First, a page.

So you don’t inadvertently fall into this common trap, here are a few things to keep in mind, the better to deftly lure your protagonist into an escalating gauntlet of genuinely transformative pain. As Emily Dickenson so sagely said: A wounded deer leaps the highest.

  • It’s about vulnerability. It’s about the things we hide, the things we don’t want others to see. What is your protagonist hiding that, slowly, through the course of the story, will be exposed? Why does he believe it must be hidden? We’re not talking about logistics here – like, he keeps where the treasure is buried secret because if he told anyone they’d dig it up and steal it. Duh! That’s surface. We’re talking about a closely guarded secret about how he sees things, especially himself. Here’s a dramatic example (often the secrets are subtler, more idiosyncratic) but, for our purposes, this works: Imagine a teenage boy with the skill to be the star quarterback – the coach, his bros want him, need him for the team, which has been losing, and he’s their only hope — but he envisions himself as a figure skater. In a skirt. Now, imagine how he thinks said bros would see him if they knew the truth? Imagine the lengths he’d go to to keep them from finding out, and – this is key – the pain he’d feel from keeping the secret, from lying, from longing to be who he really is. In other words, you know exactly what would be extremely scary, utterly painful and ultimately liberating for him.

 

  • Force yourself to write those utterly painful, hard moments as they’re happening, and don’t leap over them. Don’t sum them up after the fact. Don’t have your protagonist tell us what happened. Let us experience it, in his head, as he does, in real time. Even if it’s a flashback. Our secret figure skater would have a lot of revealing past moments, which he’d call up in service of making the hard choices the plot would force upon him. Like the moment when he realized his true passion, and the moment when he realized how the world might see him as a result. Your job as a writer is to imagine the most painful thing that could happen to your protagonist, and then, go even deeper. I’m hitting on this hard because writers often skip gut wrenching moments because they’re, well, gut wrenching. Don’t. It should be hard. For you. It should hurt. You. In fact, if it doesn’t hurt you at least a little bit, you’re not doing it right.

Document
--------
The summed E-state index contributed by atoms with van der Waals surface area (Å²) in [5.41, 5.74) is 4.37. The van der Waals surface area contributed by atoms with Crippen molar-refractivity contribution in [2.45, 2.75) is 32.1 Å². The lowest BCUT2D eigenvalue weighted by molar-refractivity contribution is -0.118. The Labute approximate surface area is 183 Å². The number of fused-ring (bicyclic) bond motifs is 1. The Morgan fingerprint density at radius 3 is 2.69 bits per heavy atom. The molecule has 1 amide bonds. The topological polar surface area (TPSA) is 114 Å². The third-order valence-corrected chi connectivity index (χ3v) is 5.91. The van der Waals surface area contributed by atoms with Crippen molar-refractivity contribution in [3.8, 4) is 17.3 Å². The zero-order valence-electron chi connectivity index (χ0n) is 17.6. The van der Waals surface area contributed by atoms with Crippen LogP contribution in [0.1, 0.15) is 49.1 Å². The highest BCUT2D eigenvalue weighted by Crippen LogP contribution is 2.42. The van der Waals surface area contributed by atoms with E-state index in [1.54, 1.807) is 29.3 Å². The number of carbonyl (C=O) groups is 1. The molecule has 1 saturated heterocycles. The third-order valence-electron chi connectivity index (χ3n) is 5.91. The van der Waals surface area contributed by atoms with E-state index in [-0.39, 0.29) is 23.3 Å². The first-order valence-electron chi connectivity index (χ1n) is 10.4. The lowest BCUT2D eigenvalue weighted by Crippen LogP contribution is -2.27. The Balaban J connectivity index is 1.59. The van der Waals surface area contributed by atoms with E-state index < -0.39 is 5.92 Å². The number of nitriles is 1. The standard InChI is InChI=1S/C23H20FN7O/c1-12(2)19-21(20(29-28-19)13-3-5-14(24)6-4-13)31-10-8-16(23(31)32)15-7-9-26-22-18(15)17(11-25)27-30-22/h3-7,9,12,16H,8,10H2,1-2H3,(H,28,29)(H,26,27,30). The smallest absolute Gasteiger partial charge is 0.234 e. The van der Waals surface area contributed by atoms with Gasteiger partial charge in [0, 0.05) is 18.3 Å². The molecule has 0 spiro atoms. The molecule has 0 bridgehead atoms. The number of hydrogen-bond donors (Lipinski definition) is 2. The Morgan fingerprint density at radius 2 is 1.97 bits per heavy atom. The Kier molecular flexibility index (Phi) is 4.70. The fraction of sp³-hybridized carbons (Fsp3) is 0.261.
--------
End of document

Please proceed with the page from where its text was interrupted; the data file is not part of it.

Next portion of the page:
• Finally, here’s a rule of thumb that will make your novel deeper, richer, more riveting, keep you on track as you write forward, and save you countless rewrites in the bargain: When you’re trying to figure out what happens next, don’t look to that external grab bag of objectively dramatic “Big Events” you could lob at your protagonist. Instead look into your story’s very specific backyard. There lies the answer to the question What would hurt, test, undermine my protagonist the most?

My advice? Keep your eye on the prize: Dig deep, down to where the blood is. Reap the blood. Put it on the page. That’s what the reader comes for. We’re hungry to see what would happen if we actually had to confront the truths about ourselves that we’re too afraid to reveal in real life, to see what it would really feel like, and hopefully change a bit, grow a bit, and maybe even feel a little less vulnerable. Giving us that vicarious experience is your job as a writer. It’s what makes you courageous. And what gives you incredible power.

Lisa Cron is the author of Wired for Story and Story Genius. Her 6-hour video course Wired for Story: How to Become a Story Genius can be found at CreativeLive.com, and her TEDx talk, Wired for Story, opened Furman University’s 2014 TEDx conference, Stories: The Common Thread of Our Humanity.

In her work as a private story coach, Lisa helps writers of all ilk wrangle the story they’re telling onto the page. For a library of her free myth-busting writing tips, and information on how to work with her one-on-one, you can find her at: wiredforstory.com

 

 

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14 Responses to There Will Be Blood

  1. Sherry Lowry says:

    Lisa Cron’s work is new to me and is opening anew adventure. a

  2. Pingback: Top Picks Thursday! For Writers & Readers 07-26-2018 | The Author Chronicles

  3. As always, Lisa, excellent tips here on how to go deep in story. I’ve bookmarked this page as I slowly crawl forward in my memoir about attending college as a mother of five. I’ve also shared the post online. Thank you for all you do to assist writers, and thanks Becca and Angela for sharing this post on Writers Helping Writers.

    Enjoy your summers, ladies.

  4. Jay Hicks says:

    I too settled nicely into the article and began wowing at those bullet points. I’ve just been told at a Masterclass to do exactly this with my opening scene of my novel – and any others – to show character emotions amped up. I hadn’t wanted to go too deep, I wanted to skate my readers over the deep pain of brutal details and only outlined those horror moments. Wrong.